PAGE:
For a web service, when a byte of data is sent, HTTP header is added to the data. And there are also TCP/IP headers etc added to construct the datagram. So the traffic for sending that articular byte is not just one byte.
Does anyone have figures on this traffic overhead, like what should i expect to add on to the data stream?
Depending on your media (ethernet, atm, etc) the overhead varies throughout the route, but if you're just looking at just the server and its ethernet uplink, I believe my figures (below) for an HTTP request for 17.16KB of content (mean transfer size on my shared servers, with several hundred million hits/month). If you disagree with my math, please be specific about where and why.
With a typical ethernet payload size of 1500 bytes, you get a TCP MSS of 1460 bytes, leaving 40 bytes for IP + TCP headers. Each 1460 bytes of transmitted payload incurs 40 bytes of IP + TCP overhead, plus 38 bytes of Ethernet overhead (including inter-frame gap and crc). Starting and tearing-down the TCP session consumes another two packets.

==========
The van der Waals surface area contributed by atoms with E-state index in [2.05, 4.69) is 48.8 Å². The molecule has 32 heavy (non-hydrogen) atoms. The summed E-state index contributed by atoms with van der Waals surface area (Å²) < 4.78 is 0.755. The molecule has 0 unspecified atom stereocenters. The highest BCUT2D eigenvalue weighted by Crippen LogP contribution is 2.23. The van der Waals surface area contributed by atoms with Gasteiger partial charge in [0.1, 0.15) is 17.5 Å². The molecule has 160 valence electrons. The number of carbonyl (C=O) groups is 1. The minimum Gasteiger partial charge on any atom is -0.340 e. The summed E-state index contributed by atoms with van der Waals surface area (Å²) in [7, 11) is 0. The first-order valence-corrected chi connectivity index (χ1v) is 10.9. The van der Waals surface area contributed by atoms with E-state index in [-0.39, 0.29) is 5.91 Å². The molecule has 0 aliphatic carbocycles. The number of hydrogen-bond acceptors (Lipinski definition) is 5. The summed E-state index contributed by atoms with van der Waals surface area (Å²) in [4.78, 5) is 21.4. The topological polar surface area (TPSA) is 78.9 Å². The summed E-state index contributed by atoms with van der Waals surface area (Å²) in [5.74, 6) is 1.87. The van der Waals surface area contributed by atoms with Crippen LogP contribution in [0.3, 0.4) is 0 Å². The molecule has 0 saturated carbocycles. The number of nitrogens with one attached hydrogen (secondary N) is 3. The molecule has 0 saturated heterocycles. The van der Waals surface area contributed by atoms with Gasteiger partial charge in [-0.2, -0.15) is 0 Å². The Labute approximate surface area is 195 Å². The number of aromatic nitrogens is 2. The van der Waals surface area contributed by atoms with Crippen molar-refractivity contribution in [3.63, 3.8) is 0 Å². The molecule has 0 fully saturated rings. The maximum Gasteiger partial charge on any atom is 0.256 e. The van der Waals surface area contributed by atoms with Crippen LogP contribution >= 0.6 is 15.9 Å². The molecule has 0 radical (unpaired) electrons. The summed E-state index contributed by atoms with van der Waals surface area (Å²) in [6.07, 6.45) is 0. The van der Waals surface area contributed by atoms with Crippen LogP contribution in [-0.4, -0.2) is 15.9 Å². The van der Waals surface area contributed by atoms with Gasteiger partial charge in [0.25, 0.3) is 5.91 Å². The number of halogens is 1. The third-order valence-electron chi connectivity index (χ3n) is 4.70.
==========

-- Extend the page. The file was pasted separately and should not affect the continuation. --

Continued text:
My typical request has about 250 bytes of HTTP headers. This results in a total of 18,502 bytes of transmit time on the ethernet interface for 17,160 bytes of content delivery. That's an additional 7.82% overhead, or 92.75% efficient.
All that said, my real overhead could be substantially higher, as 17,160 bytes is just a mean (average) figure. If you wanted to estimate the overhead per request, you could do so based on Apache logs; or you could even patch your mod_log.c to record both the size of the content and headers delivered.